Blog 10: Royal Adelaide Wine Show tales



2009 Grenache class begins

I have been away from my computer this week locked down judging at the Royal Adelaide Wine Show. An awesome 4 days of judging around 150 wines per day. I thought it may be interesting to share how the wine show system works.

The capital city wine shows are run by the Royal Agricultural Societies. There are also regional shows, generally run by the local wine industry associations. Added to that there are a number of other specialist shows, such as the Australian Alternative Varieties Wine Show or the Shiraz Challenge.

Generally, most of the shows are run in a similar fashion. Winemakers enter their wines into specific classes- i.e. 2009 Shiraz or 2010 Pinot or Sparkling wines. Then these classes are judged by ‘panels’ of judges. There can be anywhere from 2 panels to 6 panels- depending upon how many wines need to be judged and the number of days available.

 There is quite alot of hierarchy with the judges and each panel is made up of a Panel chair, 2 Senior judges and 2 or 3 Associate Judges. All judges taste all the wines blind (i.e. we dont know what the wines are- and dont find out until the results are released following the completion of the show) in one class seperately, without discussion, giving each wine a score out of 20 points. A score of 18.5 or more is a Gold medal, 17 to 18.5 a Silver medal, 15.5 to 17 a Bronze medal, <15.5 no award. Once all the wines are completed, the panel get together and read out all of their scores. Then the discussion begins! Generally, there is alot of agreement between the judges, but sometimes one judge may miss a wine that the others rate highly. Wines that have gold medals against them all get looked at again as a panel in fresh glasses. Discussion continues and the final decision as to whether the wine is of gold medal standard or not is made. The Chief Judge, who is the most senior judge and in charge of running the whole show, then will generally come over and have a look at the gold medal wines and give the final approval.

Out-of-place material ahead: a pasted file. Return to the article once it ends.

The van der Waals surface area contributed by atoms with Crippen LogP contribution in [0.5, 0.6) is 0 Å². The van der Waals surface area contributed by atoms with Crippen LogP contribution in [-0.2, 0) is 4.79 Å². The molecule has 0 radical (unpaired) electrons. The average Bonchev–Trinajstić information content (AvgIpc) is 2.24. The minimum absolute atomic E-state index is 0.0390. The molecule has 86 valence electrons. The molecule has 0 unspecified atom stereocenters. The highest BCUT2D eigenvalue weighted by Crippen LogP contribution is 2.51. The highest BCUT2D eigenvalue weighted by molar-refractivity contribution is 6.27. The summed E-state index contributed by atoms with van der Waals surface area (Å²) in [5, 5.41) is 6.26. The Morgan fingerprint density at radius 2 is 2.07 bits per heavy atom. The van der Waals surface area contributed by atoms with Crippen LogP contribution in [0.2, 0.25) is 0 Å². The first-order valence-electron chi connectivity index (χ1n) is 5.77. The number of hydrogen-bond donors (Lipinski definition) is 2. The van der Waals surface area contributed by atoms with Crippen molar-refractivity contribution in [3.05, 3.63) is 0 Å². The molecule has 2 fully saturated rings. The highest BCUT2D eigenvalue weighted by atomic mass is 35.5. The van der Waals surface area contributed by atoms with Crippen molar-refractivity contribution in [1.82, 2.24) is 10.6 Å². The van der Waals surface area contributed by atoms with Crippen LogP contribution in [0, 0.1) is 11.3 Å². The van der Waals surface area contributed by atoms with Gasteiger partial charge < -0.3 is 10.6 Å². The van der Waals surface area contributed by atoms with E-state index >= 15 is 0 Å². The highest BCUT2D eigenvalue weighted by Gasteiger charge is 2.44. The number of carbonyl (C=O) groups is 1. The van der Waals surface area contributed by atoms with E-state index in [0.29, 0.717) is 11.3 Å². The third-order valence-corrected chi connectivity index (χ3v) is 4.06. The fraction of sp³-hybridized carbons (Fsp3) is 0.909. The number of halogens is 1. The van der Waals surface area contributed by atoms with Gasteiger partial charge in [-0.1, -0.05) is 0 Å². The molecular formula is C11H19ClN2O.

Outgoing Chief Judge Brian Walsh, Adelaide Wine Show Committee Members Andrew Hardy, Mike Farmilo & Philip Laffer, and incoming Chief Judge Sue Hodder (Pic stolen from the lovely Louise Radman)

As you can see, it is a pretty amazing achievement to get a medal at a wine show! Especially a gold medal. Generally each judge will taste 150 wines per day, plus all of the retastes- so you get pretty good at spitting!

Wine writer Jane Faulkner after a very long day tasting Cabernet Sauvignon (photo thanks to Louise Radman)

You can also imagine that it takes a mission to make sure all the wines get poured correctly- not to mention the glasses all washed! I hate to think how many glasses were washed- 150 glasses per day times 4 days times 5 people per panel times 5 panels…….that equals lots!

The fortified class....30+ years worth of loveliness

At the end of all the judging, we do the trophy judging. This is when we taste the gold wines that are eligible for a particular trophy and pick the best of the best. For example, the Chardonnay Trophy may have gold medal Chardonnays from a number of vintages to choose between. This is the fun part and the hardest part- sometimes it is terribly difficult to choose between a number of brilliant wines.

David O'Leary in between trophy judging classes (photo thanks to Tom Carson)

This years Adelaide Wine Show was great- I found the Chardonnay’s and Cabernet’s particularly impressive- but you (and I) will have to wait a week to find out the winners…..

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